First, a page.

Eating nutritious food and maintaining a healthy diet are important parts of a personâ€™s overall health and well-being. Evidence shows that poor nutrition and an unhealthy diet are leading risk factors for various chronic health conditions, including heart disease, hypertension, diabetes, and other diet-related diseases. The lack of access to affordable and nutritious food is a major public health problem, particularly for the poor and other underserved populations who often live in â€œfood desertsâ€ where the availability of fresh and healthy food is lacking or limited.[i]Further, the lack of access underscores how the social determinants of health impact underserved populations, which then results in health disparities. Food is a fundamental human need and influences health and quality of life. Access to affordable and nutritious food is a public health priority and requires broader, community-based interventions focused on addressing the social determinants of health and eliminating health disparities.
Health centers provide quality, comprehensive, and culturally competent primary health care to those who are medically underserved and most affected by health disparities.[ii] However, patients and families often come with a complex set of social and economic needs that goes beyond the scope of clinical care but have a major impact on their health. For many who are at risk or suffer from diet-related chronic conditions, a provider may prescribe changes in diet and nutrition to improve and manage their health. However, changing an individualâ€™s health behavior can be extremely challenging if the environment in which they live does not support behavior change, such as living in a food desert or in an area where the cost of fresh and healthy food is highly prohibitive.
Given the commitment of health centers to being patient-centered and community-based, many are increasingly expanding on the whole person approach by doing more to address the social determinants of health of their patients, families, and communities to reduce health disparities.[iii] Further, many health centers rely on outreach to improve the quality of life for underserved populations by connecting with communities; identifying their social, economic, and clinical needs; reducing barriers to care; and facilitating access to health and social services. As outreach programs continue to serve as the â€œvoiceâ€ of their patients and communities, health centers can leverage outreach programs to determine what role they can play in addressing the issue of food access for underserved populations.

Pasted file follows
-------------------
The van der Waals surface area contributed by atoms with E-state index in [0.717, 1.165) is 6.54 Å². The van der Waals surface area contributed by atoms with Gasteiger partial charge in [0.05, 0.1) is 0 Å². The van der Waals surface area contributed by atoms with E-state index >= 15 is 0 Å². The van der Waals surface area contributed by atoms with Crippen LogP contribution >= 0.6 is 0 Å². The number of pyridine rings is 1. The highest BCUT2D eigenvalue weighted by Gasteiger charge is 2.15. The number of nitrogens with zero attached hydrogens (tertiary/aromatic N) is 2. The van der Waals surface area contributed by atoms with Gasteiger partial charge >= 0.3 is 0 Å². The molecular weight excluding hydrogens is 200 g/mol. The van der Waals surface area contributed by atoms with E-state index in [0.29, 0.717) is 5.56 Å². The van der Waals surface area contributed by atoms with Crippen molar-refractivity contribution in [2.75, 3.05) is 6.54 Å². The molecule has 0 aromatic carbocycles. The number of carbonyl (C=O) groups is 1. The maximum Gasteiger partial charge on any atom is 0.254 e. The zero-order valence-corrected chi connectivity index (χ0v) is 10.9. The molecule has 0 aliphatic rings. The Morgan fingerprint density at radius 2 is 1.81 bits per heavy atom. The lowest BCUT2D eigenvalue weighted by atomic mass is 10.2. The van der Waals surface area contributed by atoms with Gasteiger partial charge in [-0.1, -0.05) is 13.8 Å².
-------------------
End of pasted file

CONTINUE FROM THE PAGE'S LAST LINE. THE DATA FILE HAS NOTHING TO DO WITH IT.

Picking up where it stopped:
Where people live, work, grow, and plays matters.
Increasing evidence shows that the conditions in which people live, work, grow, and playâ€”referred to as the social determinants of healthâ€”influence their health and well-being more significantly than genetics and individual behaviors.[iv] Therefore, the sensitivity of a personâ€™s health to their physical and social environment is primarily responsible for health disparities, which disproportionally affects low-income communities and racial and ethnic minorities.[v] For example, many low-income and underserved communities face many barriers to good health, including limited access to healthy food, lack of green and open spaces, dilapidated housing, underfunded schools and little economic opportunities.[vi] These community conditions are linked to higher rates of asthma, obesity, diabetes, heart disease and mortality, as compared to the general population.[vii] Recognition that efforts to promote health needs to go beyond the provision of health care is growing, which is evident in the shift of U.S. national health priorities. One of the four overarching goals of Healthy People 2020[viii] is to â€œcreate social and physical environments that promote good health for allâ€, and â€œthe elimination of health disparitiesâ€ is stated as one of the strategic directions for prevention under the U.S. Surgeon Generalâ€™s National Prevention Strategy.
Places where people live and eat affect their health.[ix]